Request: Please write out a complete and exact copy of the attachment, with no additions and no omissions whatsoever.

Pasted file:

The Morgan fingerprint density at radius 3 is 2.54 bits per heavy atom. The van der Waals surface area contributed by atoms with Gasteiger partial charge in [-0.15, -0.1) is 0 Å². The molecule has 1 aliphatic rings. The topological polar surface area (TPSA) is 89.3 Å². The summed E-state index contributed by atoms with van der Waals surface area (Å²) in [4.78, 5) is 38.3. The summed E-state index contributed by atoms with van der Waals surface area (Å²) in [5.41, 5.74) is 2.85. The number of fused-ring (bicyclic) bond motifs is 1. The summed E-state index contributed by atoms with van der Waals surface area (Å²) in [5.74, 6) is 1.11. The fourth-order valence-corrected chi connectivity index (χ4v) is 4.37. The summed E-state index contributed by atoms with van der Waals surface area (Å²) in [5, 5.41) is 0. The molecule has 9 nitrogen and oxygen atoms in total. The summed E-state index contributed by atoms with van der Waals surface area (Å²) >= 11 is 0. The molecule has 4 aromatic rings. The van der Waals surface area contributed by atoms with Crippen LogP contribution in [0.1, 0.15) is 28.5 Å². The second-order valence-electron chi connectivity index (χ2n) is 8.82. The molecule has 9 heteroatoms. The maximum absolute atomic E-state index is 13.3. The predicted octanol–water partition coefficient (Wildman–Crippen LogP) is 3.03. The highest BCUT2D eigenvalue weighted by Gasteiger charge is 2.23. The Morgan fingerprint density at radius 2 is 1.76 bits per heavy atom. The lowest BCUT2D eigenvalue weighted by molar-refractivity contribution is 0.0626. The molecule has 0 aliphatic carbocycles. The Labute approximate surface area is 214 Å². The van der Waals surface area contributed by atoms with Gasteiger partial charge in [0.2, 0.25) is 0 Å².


The Morgan fingerprint density at radius 3 is 2.54 bits per heavy atom. The van der Waals surface area contributed by atoms with Gasteiger partial charge in [-0.15, -0.1) is 0 Å². The molecule has 1 aliphatic rings. The topological polar surface area (TPSA) is 89.3 Å². The summed E-state index contributed by atoms with van der Waals surface area (Å²) in [4.78, 5) is 38.3. The summed E-state index contributed by atoms with van der Waals surface area (Å²) in [5.41, 5.74) is 2.85. The number of fused-ring (bicyclic) bond motifs is 1. The summed E-state index contributed by atoms with van der Waals surface area (Å²) in [5.74, 6) is 1.11. The fourth-order valence-corrected chi connectivity index (χ4v) is 4.37. The summed E-state index contributed by atoms with van der Waals surface area (Å²) in [5, 5.41) is 0. The molecule has 9 nitrogen and oxygen atoms in total. The summed E-state index contributed by atoms with van der Waals surface area (Å²) >= 11 is 0. The molecule has 4 aromatic rings. The van der Waals surface area contributed by atoms with Crippen LogP contribution in [0.1, 0.15) is 28.5 Å². The second-order valence-electron chi connectivity index (χ2n) is 8.82. The molecule has 9 heteroatoms. The maximum absolute atomic E-state index is 13.3. The predicted octanol–water partition coefficient (Wildman–Crippen LogP) is 3.03. The highest BCUT2D eigenvalue weighted by Gasteiger charge is 2.23. The Morgan fingerprint density at radius 2 is 1.76 bits per heavy atom. The lowest BCUT2D eigenvalue weighted by molar-refractivity contribution is 0.0626. The molecule has 0 aliphatic carbocycles. The Labute approximate surface area is 214 Å². The van der Waals surface area contributed by atoms with Gasteiger partial charge in [0.2, 0.25) is 0 Å².